Report says marijuana use among isle workers rising
The use of opiates has decreased while "ice" use remains consistent
Marijuana use continued to climb among employees and job applicants in the first quarter of this year while abuse of opiates dropped, a drug testing company reports.
Use of opiates or prescribed morphine and codeine dropped to 0.3 percent in the first quarter from 0.6 percent in the fourth quarter last year; marijuana use rose to 2.1 percent from 1.9 percent; cocaine use went to 0.3 percent from 0.2 percent; and crystal methamphetamine (ice) use remained at 0.9 percent, according to the Diagnostic Laboratory Services Inc. report released yesterday.
There are certain trends, with marijuana apparently replacing opiates among substance abusers, said Carl Linden, scientific director for toxicology.
"But what's disconcerting is the total positivity rate hasn't changed much," he said, noting that overall drug use remained at 3.6 percent of all employees tested.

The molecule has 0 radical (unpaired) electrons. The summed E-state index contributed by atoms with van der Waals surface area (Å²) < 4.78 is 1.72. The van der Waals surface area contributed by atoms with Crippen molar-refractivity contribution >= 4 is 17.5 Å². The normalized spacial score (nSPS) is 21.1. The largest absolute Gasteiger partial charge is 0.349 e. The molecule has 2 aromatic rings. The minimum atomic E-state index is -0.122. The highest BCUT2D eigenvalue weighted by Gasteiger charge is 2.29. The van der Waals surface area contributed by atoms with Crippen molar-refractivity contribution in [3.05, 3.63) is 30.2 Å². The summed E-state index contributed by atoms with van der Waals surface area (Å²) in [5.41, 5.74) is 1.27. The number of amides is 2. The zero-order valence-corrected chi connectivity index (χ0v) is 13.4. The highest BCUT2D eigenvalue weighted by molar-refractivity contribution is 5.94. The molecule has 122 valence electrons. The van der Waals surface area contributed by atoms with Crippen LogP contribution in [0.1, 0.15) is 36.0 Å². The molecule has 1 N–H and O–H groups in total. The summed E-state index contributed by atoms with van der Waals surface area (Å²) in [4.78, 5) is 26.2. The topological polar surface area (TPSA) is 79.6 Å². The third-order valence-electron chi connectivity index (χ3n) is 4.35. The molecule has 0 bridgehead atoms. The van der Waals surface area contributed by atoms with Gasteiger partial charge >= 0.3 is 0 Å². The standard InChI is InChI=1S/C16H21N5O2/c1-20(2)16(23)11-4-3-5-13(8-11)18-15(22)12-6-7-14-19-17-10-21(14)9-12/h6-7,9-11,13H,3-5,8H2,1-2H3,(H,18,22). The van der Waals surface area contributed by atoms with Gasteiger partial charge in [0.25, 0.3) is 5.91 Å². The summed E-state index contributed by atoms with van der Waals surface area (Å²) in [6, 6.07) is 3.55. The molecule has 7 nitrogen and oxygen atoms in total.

Diagnostic Lab has been monitoring workplace drug use since the first quarter of 2006. The latest figures are based on samples of more than 8,000 workers or potential employees from January to the end of March. The company does drug testing for about 700 local businesses.
The only drug class that's problematic involves opiates, codeine or morphine, Linden said.
"Most are prescription and probably many are legitimate," he said. However, "spousal sharing of prescriptions" is common and "technically shouldn't be done," he said.
The opiate could be illicit morphine or heroin, which metabolizes to morphine, he said. Or it could be one of many prescribed products containing codeine, he said. "People can have prescriptions and abuse them. They can get them from multiple doctors."
It may seem from the figures that illicit drug use is low in the workplace, Linden said. "But a lot of these are taken from individuals who know they're going to be drug-tested. So who knows what we're seeing under the water, so to speak, as an iceberg."
He added, "It's good to look at them (figures) as trends or indicators, but obviously we're not catching all those who might be positive."